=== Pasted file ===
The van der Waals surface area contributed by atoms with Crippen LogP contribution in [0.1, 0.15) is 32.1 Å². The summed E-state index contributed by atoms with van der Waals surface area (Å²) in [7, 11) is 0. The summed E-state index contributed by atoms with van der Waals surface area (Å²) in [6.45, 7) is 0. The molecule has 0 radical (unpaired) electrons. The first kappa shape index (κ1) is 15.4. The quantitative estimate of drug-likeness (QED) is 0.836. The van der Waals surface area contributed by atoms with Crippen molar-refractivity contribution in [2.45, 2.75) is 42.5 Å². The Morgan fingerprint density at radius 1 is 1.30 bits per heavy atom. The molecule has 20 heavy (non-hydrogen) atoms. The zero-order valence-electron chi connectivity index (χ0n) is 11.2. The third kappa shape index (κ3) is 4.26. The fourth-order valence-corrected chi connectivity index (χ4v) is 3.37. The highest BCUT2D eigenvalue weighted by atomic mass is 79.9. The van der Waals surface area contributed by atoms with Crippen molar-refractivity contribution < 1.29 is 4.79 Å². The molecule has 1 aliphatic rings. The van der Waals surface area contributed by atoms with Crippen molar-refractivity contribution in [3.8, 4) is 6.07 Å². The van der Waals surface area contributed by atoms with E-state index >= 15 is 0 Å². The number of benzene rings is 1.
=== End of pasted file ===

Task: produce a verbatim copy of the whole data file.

The van der Waals surface area contributed by atoms with Crippen LogP contribution in [0.1, 0.15) is 32.1 Å². The summed E-state index contributed by atoms with van der Waals surface area (Å²) in [7, 11) is 0. The summed E-state index contributed by atoms with van der Waals surface area (Å²) in [6.45, 7) is 0. The molecule has 0 radical (unpaired) electrons. The first kappa shape index (κ1) is 15.4. The quantitative estimate of drug-likeness (QED) is 0.836. The van der Waals surface area contributed by atoms with Crippen molar-refractivity contribution in [2.45, 2.75) is 42.5 Å². The Morgan fingerprint density at radius 1 is 1.30 bits per heavy atom. The molecule has 20 heavy (non-hydrogen) atoms. The zero-order valence-electron chi connectivity index (χ0n) is 11.2. The third kappa shape index (κ3) is 4.26. The fourth-order valence-corrected chi connectivity index (χ4v) is 3.37. The highest BCUT2D eigenvalue weighted by atomic mass is 79.9. The van der Waals surface area contributed by atoms with Crippen molar-refractivity contribution < 1.29 is 4.79 Å². The molecule has 1 aliphatic rings. The van der Waals surface area contributed by atoms with Crippen molar-refractivity contribution in [3.8, 4) is 6.07 Å². The van der Waals surface area contributed by atoms with E-state index >= 15 is 0 Å². The number of benzene rings is 1.